Weed­ing out syn­thetic drugs

A new D.C. law gives po­lice the means to com­bat dan­ger­ous sub­stances.

The Washington Post Sunday - - SUNDAY OPINION -

NEARLY A dozen peo­ple were rushed to the hos­pi­tal af­ter a mass drug over­dose at a D.C. home­less shel­ter last month. A woman was ac­cused of aban­don­ing a 10-month-old baby on a busy D.C. street. A seem­ingly crazed 18-year-old al­legedly stabbed to death a man on a Metro train July 4. Author­i­ties say the com­mon de­nom­i­na­tor in these in­ci­dents was the use of syn­thetic drugs. Emer­gency leg­is­la­tion to deal with the ris­ing use of the dan­ger­ous sub­stances comes none too soon.

Mayor Muriel E. Bowser (D) on Fri­day signed into law a mea­sure that aims to com­bat the use of these drugs by crack­ing down on the busi­nesses that trade in them. The drugs — smok­able herbal prod­ucts coated with chem­i­cals that mimic the ac­tive in­gre­di­ent in mar­i­juana — are mar­keted un­der names such as Scooby Snax or K2 and can be found at liquor and con­ve­nience stores and gas sta­tions. Pop­u­lar with young peo­ple, their ap­peal has spread to vul­ner­a­ble pop­u­la­tions such as the home­less, and abuse is fast be­com­ing a na­tional prob­lem.

Those who de­sign the drugs change the chem­i­cal com­po­si­tion to con­found Drug En­force­ment Ad­min­is­tra­tion and lo­cal reg­u­la­tions even as gov­ern­ments try mod­i­fy­ing their stan­dards to keep up. The Dis­trict’s law, which goes into ef­fect im­me­di­ately, fol­lows the model used by the city in go­ing af­ter sellers of stolen elec­tronic goods and in polic­ing clubs with liquor li­censes.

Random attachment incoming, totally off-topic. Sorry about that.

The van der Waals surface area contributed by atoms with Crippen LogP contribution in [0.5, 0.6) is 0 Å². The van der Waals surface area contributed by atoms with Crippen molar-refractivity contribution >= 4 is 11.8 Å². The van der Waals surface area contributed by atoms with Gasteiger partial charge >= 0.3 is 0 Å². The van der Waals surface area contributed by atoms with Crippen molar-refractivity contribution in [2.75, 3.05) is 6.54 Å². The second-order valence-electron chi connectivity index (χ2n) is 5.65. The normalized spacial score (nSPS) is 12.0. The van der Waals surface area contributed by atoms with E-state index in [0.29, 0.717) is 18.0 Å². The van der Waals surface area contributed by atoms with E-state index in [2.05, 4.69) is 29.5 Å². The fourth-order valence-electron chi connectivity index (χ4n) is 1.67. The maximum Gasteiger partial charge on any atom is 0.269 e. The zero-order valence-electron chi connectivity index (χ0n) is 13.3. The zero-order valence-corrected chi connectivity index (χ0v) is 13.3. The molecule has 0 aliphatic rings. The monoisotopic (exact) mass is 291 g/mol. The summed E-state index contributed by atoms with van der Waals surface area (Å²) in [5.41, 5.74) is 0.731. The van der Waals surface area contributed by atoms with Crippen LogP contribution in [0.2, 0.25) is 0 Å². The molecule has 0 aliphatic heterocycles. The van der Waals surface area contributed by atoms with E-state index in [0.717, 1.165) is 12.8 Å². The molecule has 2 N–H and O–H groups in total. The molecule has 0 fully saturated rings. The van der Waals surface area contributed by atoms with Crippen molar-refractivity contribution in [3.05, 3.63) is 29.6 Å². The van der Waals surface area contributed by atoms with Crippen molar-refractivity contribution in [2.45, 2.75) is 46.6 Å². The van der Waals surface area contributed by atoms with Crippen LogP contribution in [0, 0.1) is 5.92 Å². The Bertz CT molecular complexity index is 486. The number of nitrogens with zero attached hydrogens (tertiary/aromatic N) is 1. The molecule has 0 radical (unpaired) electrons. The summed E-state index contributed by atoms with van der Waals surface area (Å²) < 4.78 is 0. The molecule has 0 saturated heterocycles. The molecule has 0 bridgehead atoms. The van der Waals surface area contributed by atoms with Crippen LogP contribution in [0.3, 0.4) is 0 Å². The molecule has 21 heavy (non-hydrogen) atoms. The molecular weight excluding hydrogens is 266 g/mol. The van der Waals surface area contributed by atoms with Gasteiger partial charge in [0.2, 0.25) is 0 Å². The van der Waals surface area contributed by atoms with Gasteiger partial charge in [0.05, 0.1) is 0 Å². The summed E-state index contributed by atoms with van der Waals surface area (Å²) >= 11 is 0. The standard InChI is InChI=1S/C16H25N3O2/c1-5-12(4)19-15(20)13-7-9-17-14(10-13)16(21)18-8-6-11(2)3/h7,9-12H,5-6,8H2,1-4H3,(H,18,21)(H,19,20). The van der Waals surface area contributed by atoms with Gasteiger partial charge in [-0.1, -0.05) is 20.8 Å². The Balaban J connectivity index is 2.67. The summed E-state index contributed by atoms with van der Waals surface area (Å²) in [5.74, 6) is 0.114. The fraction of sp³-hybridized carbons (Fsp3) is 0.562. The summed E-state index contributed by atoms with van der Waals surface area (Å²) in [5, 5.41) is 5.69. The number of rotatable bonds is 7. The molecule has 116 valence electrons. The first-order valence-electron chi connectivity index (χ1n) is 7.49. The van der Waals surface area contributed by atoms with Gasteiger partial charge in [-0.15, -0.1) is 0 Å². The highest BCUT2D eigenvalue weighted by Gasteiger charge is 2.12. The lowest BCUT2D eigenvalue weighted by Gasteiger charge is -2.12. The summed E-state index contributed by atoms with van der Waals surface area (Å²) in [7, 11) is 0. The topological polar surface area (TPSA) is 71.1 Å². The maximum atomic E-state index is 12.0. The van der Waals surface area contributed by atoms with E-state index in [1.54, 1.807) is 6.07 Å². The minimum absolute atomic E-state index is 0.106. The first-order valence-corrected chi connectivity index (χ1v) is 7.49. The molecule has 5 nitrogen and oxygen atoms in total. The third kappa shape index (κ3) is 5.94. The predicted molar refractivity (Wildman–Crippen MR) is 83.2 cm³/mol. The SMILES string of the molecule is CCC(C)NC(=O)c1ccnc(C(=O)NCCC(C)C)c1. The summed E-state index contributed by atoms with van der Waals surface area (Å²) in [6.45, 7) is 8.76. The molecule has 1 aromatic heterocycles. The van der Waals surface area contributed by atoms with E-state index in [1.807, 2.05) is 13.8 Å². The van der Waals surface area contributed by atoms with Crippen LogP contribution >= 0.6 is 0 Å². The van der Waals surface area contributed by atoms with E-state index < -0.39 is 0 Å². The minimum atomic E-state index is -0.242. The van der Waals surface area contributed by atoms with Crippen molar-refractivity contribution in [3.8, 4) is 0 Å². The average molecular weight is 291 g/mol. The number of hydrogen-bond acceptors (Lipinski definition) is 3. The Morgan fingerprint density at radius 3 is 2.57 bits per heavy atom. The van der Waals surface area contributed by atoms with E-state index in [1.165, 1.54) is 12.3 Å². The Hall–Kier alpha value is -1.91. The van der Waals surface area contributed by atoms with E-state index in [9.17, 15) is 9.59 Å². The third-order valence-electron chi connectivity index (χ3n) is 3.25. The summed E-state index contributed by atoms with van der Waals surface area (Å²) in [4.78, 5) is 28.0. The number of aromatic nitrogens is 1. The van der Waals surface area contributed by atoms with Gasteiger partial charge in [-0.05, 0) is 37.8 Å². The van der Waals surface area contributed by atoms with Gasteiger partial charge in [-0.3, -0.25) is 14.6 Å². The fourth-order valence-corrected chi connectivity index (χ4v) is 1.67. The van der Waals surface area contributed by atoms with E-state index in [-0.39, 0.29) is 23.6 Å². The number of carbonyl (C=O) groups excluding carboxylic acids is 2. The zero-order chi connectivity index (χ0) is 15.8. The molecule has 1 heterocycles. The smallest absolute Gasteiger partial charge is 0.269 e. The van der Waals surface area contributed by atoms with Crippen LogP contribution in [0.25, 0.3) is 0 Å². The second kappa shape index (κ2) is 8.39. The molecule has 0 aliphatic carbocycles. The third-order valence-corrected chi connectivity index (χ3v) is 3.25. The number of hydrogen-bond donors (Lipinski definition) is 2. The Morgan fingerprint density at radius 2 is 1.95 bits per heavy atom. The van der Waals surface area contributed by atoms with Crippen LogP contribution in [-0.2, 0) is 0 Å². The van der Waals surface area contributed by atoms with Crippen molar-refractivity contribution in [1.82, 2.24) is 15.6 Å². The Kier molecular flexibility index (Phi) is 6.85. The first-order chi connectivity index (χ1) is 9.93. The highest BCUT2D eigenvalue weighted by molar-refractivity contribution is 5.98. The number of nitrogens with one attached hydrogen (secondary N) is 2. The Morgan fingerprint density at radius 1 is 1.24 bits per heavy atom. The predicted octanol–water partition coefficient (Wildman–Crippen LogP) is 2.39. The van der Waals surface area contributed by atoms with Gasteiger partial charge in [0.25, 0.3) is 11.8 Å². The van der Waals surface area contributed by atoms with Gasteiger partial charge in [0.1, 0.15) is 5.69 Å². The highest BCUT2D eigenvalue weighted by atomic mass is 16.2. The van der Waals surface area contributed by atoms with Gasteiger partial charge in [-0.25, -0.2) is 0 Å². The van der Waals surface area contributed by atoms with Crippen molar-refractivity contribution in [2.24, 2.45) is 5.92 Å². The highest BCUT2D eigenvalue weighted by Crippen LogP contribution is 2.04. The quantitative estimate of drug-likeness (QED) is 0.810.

Po­lice will now have the au­thor­ity to shut down a store that sells banned prod­ucts for up to 96 hours for a first of­fense, with a $10,000 fine, and shut down re­peat of­fend­ers for up to 30 days with a $20,000 fine while the Depart­ment of Con­sumer and Reg­u­la­tory Af­fairs moves to per­ma­nently re­voke the busi­ness’s li­cense. The law avoids the need for test­ing of chem­i­cal com­po­si­tions by us­ing an ad­min­is­tra­tive, not crim­i­nal, process and em­ploy­ing the depart­ment’s def­i­ni­tions of syn­thetic drugs. In­cluded are prod­ucts not suit­able for the use they are mar­keted for (pow­ders mar­keted as glass clean­ers) or with atyp­i­cal la­bel­ing (“100 per­cent le­gal”) or with prices out of line for the prod­uct’s use.

The law is be­ing ac­com­pa­nied by other changes. Health depart­ment of­fi­cials are step­ping up data col­lec­tion from hos­pi­tals and po­lice are re­plac­ing vice squads with spe­cial­ized units more ag­ile in in­ves­ti­gat­ing the new modes of drug dis­tri­bu­tion, both online and on the ground. Mem­o­ries of the crack co­caine vi­o­lence of the 1990s have not faded in Washington; city of­fi­cials are right to be proac­tive in their ap­proach.

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